Eric Brasseur explained a “bug” in the scaling algorithm of current image processing software. It’s not really a bug, technically, or mathematically. Calculating the numerical average of the surroundings of a pixel as the new color value is a pretty correct approach to scale an image down—if it’s seen as a data matrix. Rather, it’s *visually* not the thing you’d expect.

Technically speaking, the problem is that “the computations are
performed as if the scale of brightnesses was linear while in fact it is an exponential scale.” In mathematical terms: “a gamma of 1.0 is assumed while it is 2.2.”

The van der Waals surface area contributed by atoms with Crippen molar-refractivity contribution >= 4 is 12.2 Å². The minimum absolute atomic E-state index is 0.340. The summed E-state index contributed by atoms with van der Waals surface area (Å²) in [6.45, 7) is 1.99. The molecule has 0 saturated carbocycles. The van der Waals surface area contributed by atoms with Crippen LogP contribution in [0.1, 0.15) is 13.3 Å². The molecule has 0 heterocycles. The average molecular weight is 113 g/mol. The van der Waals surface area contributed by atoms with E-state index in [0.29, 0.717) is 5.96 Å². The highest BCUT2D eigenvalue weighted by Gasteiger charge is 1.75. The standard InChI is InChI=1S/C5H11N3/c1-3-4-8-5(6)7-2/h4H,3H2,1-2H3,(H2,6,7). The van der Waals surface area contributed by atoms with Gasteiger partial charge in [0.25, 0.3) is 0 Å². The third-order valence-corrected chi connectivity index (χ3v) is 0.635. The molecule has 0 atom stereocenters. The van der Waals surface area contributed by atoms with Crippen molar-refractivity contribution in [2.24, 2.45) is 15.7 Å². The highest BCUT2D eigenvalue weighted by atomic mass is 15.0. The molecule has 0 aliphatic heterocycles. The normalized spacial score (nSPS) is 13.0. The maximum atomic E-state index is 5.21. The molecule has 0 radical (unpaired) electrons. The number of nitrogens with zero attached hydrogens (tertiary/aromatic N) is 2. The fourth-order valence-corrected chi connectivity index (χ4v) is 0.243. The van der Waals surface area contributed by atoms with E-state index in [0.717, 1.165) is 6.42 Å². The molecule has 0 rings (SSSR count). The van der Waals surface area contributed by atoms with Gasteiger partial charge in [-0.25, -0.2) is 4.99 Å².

Here’s an example of what might occur:

**The wrong way:**

- Take this image as a start:
- Simply scale it down to 50%:

Obviously, this might not be what you intended.

**The right way:**

- Take again this original image:
- Set gamma to 0.45 (=
^{1}⁄_{2.2}); In GIMP, go to Color→Levels...→Input Levels and set the middle value (1.00) to 0.45:
- Scale this image down to 50%:
- And finally set gamma to 2.2:

The visual appearance of the resulting image is obviously closer to that of the original.

On the command line, you could do it this way with ImageMagick:

$ convert in.png -depth 16 -gamma 0.4545 -scale 50% -gamma 2.2 -depth 8 out.png

Look at the page linked at the beginning of this post to find more details on this topic and solutions for other software.